Chicago By the Book

The Caxton Club has produced a most amazing book, recently published by the University of Chicago Press, entitled Chicago by the Book: 101 Publications That Shaped the Image of Chicago. It is a must possession for a Chicago bibliophile. These publications include both fiction and non-fiction books, magazines and periodicals, and reports and digests. Each publication listed is accompanied by a short essay and at least one visual image from it.
Chicago has many images to the general public, some good; some bad; some ugly. As this book demonstrates, the written word has shaped many of these images. Among the good are publications such as Louis Sullivan’s A System of Architectural Ornament and Carl Condit’s The Chicago School of Architecture that make the case that Chicago has been an innovative leader in architectural design in the world. Twenty Years at Hull-House by Jane Addams and Rules for Radicals by Saul Alinsky allow us to see how Chicago has been a leader in the movement for social change in our nation. Bernard Sahlins’ Days and Nights at the Second City and David Mamet’s Sexual Perversity in Chicago and The Duck Variations have shown that Chicago has been in the forefront of the transformation of American theater.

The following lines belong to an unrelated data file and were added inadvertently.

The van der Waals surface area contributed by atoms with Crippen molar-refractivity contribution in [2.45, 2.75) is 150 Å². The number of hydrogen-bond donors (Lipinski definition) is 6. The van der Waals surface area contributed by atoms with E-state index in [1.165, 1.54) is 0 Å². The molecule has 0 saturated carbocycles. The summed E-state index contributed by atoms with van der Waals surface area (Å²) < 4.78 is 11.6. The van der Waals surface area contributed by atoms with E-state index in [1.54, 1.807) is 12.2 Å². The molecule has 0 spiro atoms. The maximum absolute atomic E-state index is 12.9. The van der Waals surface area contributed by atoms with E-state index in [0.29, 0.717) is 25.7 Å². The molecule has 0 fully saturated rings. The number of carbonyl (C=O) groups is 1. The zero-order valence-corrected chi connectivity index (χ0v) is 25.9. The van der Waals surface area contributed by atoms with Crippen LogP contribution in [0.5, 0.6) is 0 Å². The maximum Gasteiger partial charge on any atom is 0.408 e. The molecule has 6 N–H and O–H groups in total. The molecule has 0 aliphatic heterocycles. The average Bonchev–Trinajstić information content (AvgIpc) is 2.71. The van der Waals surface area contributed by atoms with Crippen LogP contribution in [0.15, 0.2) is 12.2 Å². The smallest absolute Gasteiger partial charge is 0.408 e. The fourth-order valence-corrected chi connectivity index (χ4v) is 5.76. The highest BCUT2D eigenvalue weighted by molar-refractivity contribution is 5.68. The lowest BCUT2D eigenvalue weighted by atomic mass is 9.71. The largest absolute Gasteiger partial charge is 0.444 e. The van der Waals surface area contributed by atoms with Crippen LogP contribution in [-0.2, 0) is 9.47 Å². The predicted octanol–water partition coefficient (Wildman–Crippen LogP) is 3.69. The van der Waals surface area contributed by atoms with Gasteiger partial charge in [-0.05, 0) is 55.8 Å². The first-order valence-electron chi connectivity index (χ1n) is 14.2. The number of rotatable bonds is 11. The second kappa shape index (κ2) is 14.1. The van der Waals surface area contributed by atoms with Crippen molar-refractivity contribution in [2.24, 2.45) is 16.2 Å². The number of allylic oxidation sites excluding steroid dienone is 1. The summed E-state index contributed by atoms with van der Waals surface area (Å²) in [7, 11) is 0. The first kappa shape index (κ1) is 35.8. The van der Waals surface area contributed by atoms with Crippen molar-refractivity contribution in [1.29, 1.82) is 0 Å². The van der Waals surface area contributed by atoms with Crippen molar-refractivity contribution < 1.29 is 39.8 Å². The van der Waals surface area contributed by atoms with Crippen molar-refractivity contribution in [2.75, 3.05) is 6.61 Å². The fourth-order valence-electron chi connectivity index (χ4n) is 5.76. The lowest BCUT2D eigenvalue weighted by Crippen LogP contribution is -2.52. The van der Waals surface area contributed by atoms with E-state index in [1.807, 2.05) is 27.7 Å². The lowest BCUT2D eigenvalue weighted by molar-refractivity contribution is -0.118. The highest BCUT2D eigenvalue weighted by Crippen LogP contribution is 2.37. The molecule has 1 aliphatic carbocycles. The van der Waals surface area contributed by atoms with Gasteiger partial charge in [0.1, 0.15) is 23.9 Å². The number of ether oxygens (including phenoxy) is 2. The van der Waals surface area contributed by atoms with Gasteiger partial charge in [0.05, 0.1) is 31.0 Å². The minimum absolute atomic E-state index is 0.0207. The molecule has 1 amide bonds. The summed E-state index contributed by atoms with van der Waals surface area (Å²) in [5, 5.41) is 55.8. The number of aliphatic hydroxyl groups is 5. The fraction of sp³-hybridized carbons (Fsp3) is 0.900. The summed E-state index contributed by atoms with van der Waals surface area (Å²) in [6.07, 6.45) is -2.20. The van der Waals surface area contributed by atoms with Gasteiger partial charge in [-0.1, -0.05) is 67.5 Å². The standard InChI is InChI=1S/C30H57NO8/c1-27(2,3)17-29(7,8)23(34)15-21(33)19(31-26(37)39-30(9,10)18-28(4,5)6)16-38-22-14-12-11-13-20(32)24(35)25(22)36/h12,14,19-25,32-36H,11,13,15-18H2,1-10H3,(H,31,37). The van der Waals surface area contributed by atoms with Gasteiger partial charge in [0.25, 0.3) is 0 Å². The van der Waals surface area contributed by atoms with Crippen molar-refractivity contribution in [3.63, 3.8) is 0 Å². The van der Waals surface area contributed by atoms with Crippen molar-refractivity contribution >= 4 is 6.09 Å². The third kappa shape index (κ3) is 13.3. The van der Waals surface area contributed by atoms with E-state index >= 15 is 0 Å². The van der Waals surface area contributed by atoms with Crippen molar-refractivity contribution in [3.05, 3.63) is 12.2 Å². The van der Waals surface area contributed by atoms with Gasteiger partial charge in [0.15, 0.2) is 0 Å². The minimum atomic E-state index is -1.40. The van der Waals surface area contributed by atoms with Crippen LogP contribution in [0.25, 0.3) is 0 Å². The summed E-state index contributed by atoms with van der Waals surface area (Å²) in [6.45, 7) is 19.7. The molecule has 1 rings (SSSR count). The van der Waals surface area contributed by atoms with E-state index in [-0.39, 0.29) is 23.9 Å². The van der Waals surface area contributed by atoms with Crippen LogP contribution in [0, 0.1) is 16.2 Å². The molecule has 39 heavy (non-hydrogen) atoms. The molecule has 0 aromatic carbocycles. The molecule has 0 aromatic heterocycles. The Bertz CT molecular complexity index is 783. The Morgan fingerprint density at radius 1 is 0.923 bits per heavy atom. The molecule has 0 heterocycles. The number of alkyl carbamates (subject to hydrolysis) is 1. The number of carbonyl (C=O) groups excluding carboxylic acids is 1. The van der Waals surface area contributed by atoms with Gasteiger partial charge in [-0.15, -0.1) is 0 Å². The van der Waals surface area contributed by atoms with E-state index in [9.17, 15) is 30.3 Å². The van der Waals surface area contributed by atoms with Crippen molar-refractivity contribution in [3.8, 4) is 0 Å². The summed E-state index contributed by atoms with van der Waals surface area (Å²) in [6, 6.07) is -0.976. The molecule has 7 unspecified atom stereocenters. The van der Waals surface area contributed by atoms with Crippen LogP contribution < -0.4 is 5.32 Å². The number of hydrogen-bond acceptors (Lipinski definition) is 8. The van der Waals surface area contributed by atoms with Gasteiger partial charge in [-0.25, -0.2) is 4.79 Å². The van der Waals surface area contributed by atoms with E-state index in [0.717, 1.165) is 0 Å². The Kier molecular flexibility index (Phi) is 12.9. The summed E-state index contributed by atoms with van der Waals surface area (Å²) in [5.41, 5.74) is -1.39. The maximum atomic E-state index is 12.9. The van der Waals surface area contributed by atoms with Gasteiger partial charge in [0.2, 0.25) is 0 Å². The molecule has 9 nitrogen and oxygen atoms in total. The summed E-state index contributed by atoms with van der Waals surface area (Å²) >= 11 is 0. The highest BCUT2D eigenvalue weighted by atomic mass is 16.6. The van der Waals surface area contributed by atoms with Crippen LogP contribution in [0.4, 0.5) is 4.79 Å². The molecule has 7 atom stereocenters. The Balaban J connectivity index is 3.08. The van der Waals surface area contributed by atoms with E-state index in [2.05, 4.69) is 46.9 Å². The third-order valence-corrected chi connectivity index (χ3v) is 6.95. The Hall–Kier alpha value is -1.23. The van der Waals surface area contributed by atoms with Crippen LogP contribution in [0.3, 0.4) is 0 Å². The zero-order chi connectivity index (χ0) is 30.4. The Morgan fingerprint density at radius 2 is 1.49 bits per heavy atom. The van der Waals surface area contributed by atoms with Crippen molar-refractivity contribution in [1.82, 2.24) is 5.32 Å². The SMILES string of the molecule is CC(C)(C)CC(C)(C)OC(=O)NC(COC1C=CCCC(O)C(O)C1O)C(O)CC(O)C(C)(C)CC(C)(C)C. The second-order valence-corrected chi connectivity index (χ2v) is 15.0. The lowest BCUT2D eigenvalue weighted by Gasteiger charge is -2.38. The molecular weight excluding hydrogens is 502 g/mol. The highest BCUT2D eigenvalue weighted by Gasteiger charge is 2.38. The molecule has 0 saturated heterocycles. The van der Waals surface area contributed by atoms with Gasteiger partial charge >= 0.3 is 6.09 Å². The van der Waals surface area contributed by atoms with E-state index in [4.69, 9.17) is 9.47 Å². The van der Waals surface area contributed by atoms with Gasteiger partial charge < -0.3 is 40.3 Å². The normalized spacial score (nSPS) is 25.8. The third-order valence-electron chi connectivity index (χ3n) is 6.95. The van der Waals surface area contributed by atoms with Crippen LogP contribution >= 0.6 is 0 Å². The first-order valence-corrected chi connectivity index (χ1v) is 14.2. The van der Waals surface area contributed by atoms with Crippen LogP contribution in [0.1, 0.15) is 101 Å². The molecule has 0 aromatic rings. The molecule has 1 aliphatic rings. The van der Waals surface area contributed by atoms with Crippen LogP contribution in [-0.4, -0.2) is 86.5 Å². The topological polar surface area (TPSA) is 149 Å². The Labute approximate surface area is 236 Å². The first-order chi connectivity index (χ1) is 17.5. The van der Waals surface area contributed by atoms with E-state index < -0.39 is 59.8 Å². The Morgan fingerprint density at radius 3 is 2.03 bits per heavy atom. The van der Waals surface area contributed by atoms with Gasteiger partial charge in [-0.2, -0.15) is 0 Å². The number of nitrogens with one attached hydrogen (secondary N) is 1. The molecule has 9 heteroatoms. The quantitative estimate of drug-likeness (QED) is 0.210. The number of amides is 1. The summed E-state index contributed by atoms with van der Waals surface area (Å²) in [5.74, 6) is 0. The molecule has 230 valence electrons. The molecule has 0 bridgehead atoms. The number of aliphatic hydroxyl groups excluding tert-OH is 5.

Then there is the bad and ugly side of Chicago reflected in the institutional racism exposed in Richard Wright’s novel Native Son and the Chicago Commission on Race Relations report on The Negro in Chicago: A Study of Race Relations and a Race Riot. Chicago: Gang Wars in Pictures by Hal Andrews has reinforced the image of Chicago as a violent city in the eyes of the world.
Chicago by the Book is now available at your favorite book seller. Do yourself a favor and go out and buy it. You won’t be sorry.

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